Scavengers leave landslide threat in Ashton-under-Lyne
Treasure hunters have dug so far into the side of a Greater Manchester valley £40,000 has had to be spent to prevent a landslide, a council said.
Tameside Council said caves had been dug behind homes in Ashton-under-Lyne on a area which was a landfill site in Victorian times.
The council said it had had to remove trees, and had put up notices and built fences to try to stop the diggers.
Police have also increased patrols in the area.
Vincent Robinson, who lives on Gambrel Bank Road, said treasure hunters had been digging at the site for years.
"It's been happening for the past two decades," he said.
"It just so happens that some years ago someone found a bottle there and it sold for £1,000 and now word has got out that it's some kind of treasure trove."
Councillor Alan Whitehead said he had been working with residents and the police to try to stop the scavengers, who some local residents refer to as "human moles".
"The holes and caves have become so big we have had to take down trees and put up fences to try and keep the ground secure," he said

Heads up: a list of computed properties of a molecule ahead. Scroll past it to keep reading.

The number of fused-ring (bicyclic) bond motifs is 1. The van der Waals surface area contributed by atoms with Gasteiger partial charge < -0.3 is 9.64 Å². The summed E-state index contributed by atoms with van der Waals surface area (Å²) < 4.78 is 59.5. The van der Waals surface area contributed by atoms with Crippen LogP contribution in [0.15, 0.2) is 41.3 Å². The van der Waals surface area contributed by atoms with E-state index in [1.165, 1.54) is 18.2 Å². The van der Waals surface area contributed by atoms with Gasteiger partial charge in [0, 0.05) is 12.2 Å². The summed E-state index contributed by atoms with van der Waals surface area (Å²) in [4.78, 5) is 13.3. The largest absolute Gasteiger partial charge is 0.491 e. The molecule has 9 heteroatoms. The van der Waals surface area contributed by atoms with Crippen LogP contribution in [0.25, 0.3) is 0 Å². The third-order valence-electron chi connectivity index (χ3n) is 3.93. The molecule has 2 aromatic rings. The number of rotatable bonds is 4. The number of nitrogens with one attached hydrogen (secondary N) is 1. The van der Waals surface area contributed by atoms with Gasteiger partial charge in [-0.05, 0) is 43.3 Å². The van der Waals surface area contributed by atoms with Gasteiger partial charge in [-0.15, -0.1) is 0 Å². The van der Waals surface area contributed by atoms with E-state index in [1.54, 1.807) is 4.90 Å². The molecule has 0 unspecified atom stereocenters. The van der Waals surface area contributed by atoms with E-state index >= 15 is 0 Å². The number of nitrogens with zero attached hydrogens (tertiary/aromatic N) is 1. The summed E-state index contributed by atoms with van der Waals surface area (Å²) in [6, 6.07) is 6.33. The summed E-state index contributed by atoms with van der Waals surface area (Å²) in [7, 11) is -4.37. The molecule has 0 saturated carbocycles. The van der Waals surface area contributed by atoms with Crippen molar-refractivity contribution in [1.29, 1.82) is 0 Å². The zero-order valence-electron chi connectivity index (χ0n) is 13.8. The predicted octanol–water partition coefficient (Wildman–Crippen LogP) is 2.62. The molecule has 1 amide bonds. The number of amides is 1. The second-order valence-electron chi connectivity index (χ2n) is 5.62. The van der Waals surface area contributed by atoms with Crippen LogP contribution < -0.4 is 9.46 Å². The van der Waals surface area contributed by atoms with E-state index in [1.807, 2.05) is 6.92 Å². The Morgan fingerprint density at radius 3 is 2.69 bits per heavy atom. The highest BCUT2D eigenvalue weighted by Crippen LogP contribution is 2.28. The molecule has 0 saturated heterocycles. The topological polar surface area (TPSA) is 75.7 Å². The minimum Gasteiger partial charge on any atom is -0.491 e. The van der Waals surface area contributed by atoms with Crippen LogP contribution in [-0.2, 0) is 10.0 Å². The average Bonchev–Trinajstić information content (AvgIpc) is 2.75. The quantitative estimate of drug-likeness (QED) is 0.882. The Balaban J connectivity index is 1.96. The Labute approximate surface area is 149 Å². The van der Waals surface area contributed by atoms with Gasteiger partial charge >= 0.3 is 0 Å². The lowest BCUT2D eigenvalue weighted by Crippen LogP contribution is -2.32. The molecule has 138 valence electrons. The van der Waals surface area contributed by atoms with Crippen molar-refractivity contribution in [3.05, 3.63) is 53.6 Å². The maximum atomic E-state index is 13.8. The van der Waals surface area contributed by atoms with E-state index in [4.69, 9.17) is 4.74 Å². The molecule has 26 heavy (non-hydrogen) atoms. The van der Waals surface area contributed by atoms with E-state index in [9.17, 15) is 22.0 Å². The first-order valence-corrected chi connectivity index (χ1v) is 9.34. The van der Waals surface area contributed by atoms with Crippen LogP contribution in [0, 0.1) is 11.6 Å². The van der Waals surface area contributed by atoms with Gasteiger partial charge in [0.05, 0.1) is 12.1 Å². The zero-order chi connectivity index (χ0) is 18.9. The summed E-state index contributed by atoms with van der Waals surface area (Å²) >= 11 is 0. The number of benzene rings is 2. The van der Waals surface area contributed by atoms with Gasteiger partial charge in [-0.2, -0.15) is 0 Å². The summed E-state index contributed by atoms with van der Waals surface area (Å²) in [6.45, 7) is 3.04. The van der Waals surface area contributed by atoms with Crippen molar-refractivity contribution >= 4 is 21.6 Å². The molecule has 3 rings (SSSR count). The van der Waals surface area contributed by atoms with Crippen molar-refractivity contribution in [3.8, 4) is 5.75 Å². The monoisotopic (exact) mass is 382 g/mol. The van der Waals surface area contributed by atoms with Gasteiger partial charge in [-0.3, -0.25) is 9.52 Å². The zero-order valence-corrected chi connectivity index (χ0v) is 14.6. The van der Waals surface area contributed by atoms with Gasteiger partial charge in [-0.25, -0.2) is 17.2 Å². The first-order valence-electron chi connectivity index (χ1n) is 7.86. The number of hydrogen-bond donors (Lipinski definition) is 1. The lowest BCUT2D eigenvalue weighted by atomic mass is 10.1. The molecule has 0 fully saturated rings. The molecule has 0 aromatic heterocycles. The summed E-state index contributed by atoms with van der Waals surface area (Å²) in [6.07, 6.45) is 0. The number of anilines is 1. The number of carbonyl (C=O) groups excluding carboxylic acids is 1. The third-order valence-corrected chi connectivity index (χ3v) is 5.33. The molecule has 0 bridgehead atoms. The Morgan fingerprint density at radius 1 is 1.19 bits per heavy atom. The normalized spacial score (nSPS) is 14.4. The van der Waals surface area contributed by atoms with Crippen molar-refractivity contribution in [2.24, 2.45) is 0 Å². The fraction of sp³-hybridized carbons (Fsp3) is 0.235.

"The area has been fenced off and trees have had to be felled, although only on the recommendation of our arboriculturalist.
"Surveying is now taking place, after which detailed designs will be prepared and further work carried out to ensure the long-term stability of the area."
The land is owned by the council, and signs have been erected warning diggers that they are trespassing.
"It doesn't stop them," said Gambrel Bank Road resident Sheila Shackleton.
"I have been mithering the council for years and now they are actually doing something I feel it is a little too late.
"The bottle hunters have already caused so much damage. Sometimes when I am in the back garden I hear them digging and rattling away.
"I tell them to stop saying they are on council land, but they just ignore me - they show absolutely no respect."
A spokesman at Eccles-based antiques shop Stephen Shawcross and Son said they could "not understand" how enthusiasts thought Victorian bottles were worth anything.